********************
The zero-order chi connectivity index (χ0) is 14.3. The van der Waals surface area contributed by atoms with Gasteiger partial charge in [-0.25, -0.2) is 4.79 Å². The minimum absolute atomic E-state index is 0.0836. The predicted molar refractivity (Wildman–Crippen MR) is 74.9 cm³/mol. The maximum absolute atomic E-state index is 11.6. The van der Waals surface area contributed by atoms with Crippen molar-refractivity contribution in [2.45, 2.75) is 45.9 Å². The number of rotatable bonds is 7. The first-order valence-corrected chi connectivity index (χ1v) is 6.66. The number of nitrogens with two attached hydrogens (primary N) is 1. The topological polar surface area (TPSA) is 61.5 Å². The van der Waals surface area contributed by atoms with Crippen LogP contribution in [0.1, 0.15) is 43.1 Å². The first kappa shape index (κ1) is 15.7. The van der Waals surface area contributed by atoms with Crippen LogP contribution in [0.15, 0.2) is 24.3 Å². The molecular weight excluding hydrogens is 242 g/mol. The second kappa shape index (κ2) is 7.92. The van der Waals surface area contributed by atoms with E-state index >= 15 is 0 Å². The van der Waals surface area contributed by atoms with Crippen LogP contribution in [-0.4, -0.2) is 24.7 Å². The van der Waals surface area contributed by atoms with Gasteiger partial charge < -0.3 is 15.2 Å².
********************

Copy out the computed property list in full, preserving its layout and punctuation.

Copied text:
The zero-order chi connectivity index (χ0) is 14.3. The van der Waals surface area contributed by atoms with Gasteiger partial charge in [-0.25, -0.2) is 4.79 Å². The minimum absolute atomic E-state index is 0.0836. The predicted molar refractivity (Wildman–Crippen MR) is 74.9 cm³/mol. The maximum absolute atomic E-state index is 11.6. The van der Waals surface area contributed by atoms with Crippen molar-refractivity contribution in [2.45, 2.75) is 45.9 Å². The number of rotatable bonds is 7. The first-order valence-corrected chi connectivity index (χ1v) is 6.66. The number of nitrogens with two attached hydrogens (primary N) is 1. The topological polar surface area (TPSA) is 61.5 Å². The van der Waals surface area contributed by atoms with Crippen LogP contribution in [0.1, 0.15) is 43.1 Å². The first kappa shape index (κ1) is 15.7. The van der Waals surface area contributed by atoms with Crippen LogP contribution in [0.15, 0.2) is 24.3 Å². The molecular weight excluding hydrogens is 242 g/mol. The second kappa shape index (κ2) is 7.92. The van der Waals surface area contributed by atoms with E-state index >= 15 is 0 Å². The van der Waals surface area contributed by atoms with Crippen LogP contribution in [-0.4, -0.2) is 24.7 Å². The van der Waals surface area contributed by atoms with Gasteiger partial charge < -0.3 is 15.2 Å².